Update June 2017: this profile page will be updated shortly.
Paul Keller is chair of Kennisland and advisor copyright policy. Paul initiates new projects, advises governments, cultural heritage institutions and other organisations on copyright policy, open data and open innovation strategies. On behalf of Kennisland and public cultural heritage institutions, he advocates for more flexible copyright policies that better align with the needs of an inclusive digital society. Paul is public project lead for Creative Commons Netherlands, a board member of Creative Commons International and a board member of the Europeana Foundation.
Paul leads Kennisland’s activities dealing with copyright, open access, digital heritage and new media. His primary expertise lies in the field of open content and open data licensing and designing open systems that promote access to knowledge. Paul has extensive experience in implementing open access strategies in complex organizations as well as influencing policy making related to these fields. Paul is an expert in questions related to the digital public domain and one of the founders of the COMMUNIA association for the public domain. His current focus is on the cultural heritage sector where he works on opening up access to digitised collections and data about these collections. Paul is driven by a desire to strengthen the public domain and to enable innovation from the edges of the network.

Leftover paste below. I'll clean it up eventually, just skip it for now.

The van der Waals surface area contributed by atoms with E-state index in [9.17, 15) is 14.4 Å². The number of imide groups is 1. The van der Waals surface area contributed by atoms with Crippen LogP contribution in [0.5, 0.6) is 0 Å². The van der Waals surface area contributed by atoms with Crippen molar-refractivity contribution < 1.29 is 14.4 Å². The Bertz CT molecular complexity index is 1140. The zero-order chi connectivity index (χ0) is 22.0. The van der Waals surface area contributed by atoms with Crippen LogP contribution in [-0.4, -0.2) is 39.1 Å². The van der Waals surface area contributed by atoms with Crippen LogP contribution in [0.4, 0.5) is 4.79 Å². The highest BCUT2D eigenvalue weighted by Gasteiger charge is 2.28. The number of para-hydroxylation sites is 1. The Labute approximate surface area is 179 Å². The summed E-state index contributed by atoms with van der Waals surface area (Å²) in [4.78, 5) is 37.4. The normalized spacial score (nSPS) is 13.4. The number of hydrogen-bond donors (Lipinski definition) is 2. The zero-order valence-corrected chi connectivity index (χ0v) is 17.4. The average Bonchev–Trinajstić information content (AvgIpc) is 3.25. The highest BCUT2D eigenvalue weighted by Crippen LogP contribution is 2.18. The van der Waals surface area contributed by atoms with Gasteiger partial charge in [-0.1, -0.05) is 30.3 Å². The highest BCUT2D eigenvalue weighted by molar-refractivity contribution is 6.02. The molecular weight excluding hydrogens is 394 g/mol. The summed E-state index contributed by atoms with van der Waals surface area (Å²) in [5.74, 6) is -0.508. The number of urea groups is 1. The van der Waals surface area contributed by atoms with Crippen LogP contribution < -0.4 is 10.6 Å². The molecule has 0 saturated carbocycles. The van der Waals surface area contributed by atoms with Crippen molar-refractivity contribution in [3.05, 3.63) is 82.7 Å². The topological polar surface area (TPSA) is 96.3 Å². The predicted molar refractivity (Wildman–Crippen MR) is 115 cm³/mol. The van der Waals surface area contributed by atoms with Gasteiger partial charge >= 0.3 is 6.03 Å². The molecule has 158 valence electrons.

Paul holds a masters’ degree in Comparative Political Science from the University of Amsterdam and from 2003 to 2007 he headed the Public Research programme at Waag Society in Amsterdam. From 2004 to 2005 he also worked as researcher for ImagineIC.
Paul was born and raised in Hannover, Germany, where he studied social sciences before he moved to Amsterdam in 1998. He is a dedicated cyclist and has worked as cycle messenger in Hannover, Berlin, New York and Amsterdam (amongst others). In 1999 he founded the annual Annick van Hardeveld Memorial Race.
Paul enjoys travelling, photographing the things he encounters on his travels and cooking. He is addicted to letters (as in books, magazines, newspapers and loose pamphlets) and maintains the worlds largest collection of flyers advertising the services of African clairvoyants. Paul lives in Amsterdam together with his partner and two daughters.